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My name is Jess Stratton and welcome to Monday Productivity Pointers. This week, I thought I would do something a bit different and fun and do a rapid fire answer session about Blu-Ray Technology. If you are thinking about upgrading your DVD player but haven't yet, I love my movies in a good home theater environment, so I wanted to share my experiences with Blu-Ray. I chose to do this as a Monday Productivity Pointer because I get asked these questions enough times to tell me that there's still some confusion out there. So, hopefully, I can help everybody learn at least something new that they didn't know about it today.
So here we go. The first question is what is Blu-ray and how is it different than DVD? When DVD came out as a new technology, it originally stood for Digital Video Disc, as the movies that were stored on it where all digital, versus the analog capabilities of VHS. I'm sure you can remember when you put in a DVD for the first time and marveled as the FBI and Interpol warning appeared on the screen with no little white fuzzy dots running along the bottom of the screen. It was completely digital. Flash forward some years and now we have Blu-ray discs.
The disc looks the same physically, however, the storage capabilities are much, much greater than that of a DVD and that's the main difference. The bottom line is that a single Blu-ray disc can hold so much more information. Because of that, instead of being plain old digital in standard definition, now we get very high definition play back and audio. Also, the name Blu-ray, actually, derives from the fact that the actual laser used to read back the disk is in fact blue, rather than the traditional red laser from a DVD.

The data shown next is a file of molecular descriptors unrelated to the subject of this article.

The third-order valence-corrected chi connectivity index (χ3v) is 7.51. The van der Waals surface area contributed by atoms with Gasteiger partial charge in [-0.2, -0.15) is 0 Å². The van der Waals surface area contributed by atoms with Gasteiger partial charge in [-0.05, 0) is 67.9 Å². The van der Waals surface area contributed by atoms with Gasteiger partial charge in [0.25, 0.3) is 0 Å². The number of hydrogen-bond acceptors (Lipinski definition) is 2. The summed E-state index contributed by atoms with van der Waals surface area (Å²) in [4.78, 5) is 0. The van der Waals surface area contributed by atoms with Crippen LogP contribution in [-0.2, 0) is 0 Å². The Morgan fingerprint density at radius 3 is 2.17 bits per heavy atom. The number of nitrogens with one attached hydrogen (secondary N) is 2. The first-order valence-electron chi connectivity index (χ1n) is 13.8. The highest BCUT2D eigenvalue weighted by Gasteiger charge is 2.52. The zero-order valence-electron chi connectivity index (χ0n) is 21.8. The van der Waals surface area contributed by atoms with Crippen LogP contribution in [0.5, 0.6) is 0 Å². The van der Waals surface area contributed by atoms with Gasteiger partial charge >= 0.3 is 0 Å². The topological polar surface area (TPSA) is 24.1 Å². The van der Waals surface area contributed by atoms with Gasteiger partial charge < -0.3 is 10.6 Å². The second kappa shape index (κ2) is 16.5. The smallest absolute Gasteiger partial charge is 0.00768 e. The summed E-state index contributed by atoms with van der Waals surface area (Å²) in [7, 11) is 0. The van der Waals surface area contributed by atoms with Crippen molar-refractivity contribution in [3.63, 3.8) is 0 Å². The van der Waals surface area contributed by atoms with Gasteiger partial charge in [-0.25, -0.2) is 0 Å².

The second question I get asked a lot, is will I notice a difference right away? And the first answer is, it depends on the Blu-ray. Certain movies, absolutely, look better than others. While others will still appear to be a little bit more pixelated. But I can tell you one thing, if you really want to truly see what Blu-ray is doing for you, watch a few Blu-ray movies and then put a DVD back on. This is how you can be your most objective about what it's doing for your eyes. Also, if you're watching an action movie on Blu-ray, you'll probably notice right away that certain action scenes, like fight sequences, are nicely smoothed out.
Sometimes it's hard to see what's going on because it's so fast and blurry and you'll notice that these are a lot more clear and you can very easily see all the action. Lets talk about audio for a second. A key element that tends to be forgotten is that Blu-ray isn't just about exceptional video, it's also about exceptional audio. Remember, because Blu-ray can store incredible amounts of data on a single disk, that means that there's plenty more room on that disk for audio encoding. So you'll find options like DTS audio, true HD and full 7.1 surround sound included on that disc.
What about DVDs? Can you still use a DVD in a Blu-ray player? Absolutely. You can still use any DVD you already own in your Blu-ray player. In fact, it's going to upscale the quality of the DVD a little bit. So even your old DVDs will look a bit better. You can give away your old DVD player but keep your old DVD's and you'll be just fine. However, it's not backwards compatible though, you can't put a Blu-ray disc in a DVD player. Finally, what's the best way to connect a Blu-ray player to an HD TV? If your HD TV supports something called HDMI, that's the one that you want to pick.
Another common selector, if there's no HDMI, is component cable but an HDMI cable will provide the top video and audio quality in one cable, which is very convenient and it will make your home theatre experience absolutely fantastic.
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